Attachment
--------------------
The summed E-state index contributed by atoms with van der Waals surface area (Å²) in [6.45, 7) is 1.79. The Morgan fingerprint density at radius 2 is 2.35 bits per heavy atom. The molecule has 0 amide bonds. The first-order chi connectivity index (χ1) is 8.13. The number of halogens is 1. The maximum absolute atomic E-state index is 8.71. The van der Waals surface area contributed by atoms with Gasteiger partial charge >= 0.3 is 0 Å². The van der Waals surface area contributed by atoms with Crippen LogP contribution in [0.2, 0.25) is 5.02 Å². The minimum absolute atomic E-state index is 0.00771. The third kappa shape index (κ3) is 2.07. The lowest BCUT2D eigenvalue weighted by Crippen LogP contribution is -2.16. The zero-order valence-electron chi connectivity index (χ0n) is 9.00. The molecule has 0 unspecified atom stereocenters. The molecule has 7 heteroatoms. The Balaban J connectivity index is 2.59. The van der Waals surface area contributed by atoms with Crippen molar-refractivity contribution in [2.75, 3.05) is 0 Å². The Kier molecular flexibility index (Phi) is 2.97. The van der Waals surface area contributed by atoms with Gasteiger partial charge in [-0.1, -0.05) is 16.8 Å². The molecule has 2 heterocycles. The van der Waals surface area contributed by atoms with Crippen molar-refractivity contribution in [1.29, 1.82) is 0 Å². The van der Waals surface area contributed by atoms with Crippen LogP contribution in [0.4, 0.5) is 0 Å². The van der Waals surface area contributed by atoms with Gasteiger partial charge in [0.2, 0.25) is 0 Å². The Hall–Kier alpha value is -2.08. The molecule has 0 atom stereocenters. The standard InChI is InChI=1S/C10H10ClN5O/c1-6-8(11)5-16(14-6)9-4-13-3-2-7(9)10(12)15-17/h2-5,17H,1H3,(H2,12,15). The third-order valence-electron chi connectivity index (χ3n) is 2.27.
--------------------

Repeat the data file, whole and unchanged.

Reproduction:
The summed E-state index contributed by atoms with van der Waals surface area (Å²) in [6.45, 7) is 1.79. The Morgan fingerprint density at radius 2 is 2.35 bits per heavy atom. The molecule has 0 amide bonds. The first-order chi connectivity index (χ1) is 8.13. The number of halogens is 1. The maximum absolute atomic E-state index is 8.71. The van der Waals surface area contributed by atoms with Gasteiger partial charge >= 0.3 is 0 Å². The van der Waals surface area contributed by atoms with Crippen LogP contribution in [0.2, 0.25) is 5.02 Å². The minimum absolute atomic E-state index is 0.00771. The third kappa shape index (κ3) is 2.07. The lowest BCUT2D eigenvalue weighted by Crippen LogP contribution is -2.16. The zero-order valence-electron chi connectivity index (χ0n) is 9.00. The molecule has 0 unspecified atom stereocenters. The molecule has 7 heteroatoms. The Balaban J connectivity index is 2.59. The van der Waals surface area contributed by atoms with Crippen molar-refractivity contribution in [2.75, 3.05) is 0 Å². The Kier molecular flexibility index (Phi) is 2.97. The van der Waals surface area contributed by atoms with Gasteiger partial charge in [-0.1, -0.05) is 16.8 Å². The molecule has 2 heterocycles. The van der Waals surface area contributed by atoms with Crippen molar-refractivity contribution in [1.29, 1.82) is 0 Å². The van der Waals surface area contributed by atoms with Crippen LogP contribution in [0.4, 0.5) is 0 Å². The van der Waals surface area contributed by atoms with Gasteiger partial charge in [0.2, 0.25) is 0 Å². The Hall–Kier alpha value is -2.08. The molecule has 0 atom stereocenters. The standard InChI is InChI=1S/C10H10ClN5O/c1-6-8(11)5-16(14-6)9-4-13-3-2-7(9)10(12)15-17/h2-5,17H,1H3,(H2,12,15). The third-order valence-electron chi connectivity index (χ3n) is 2.27.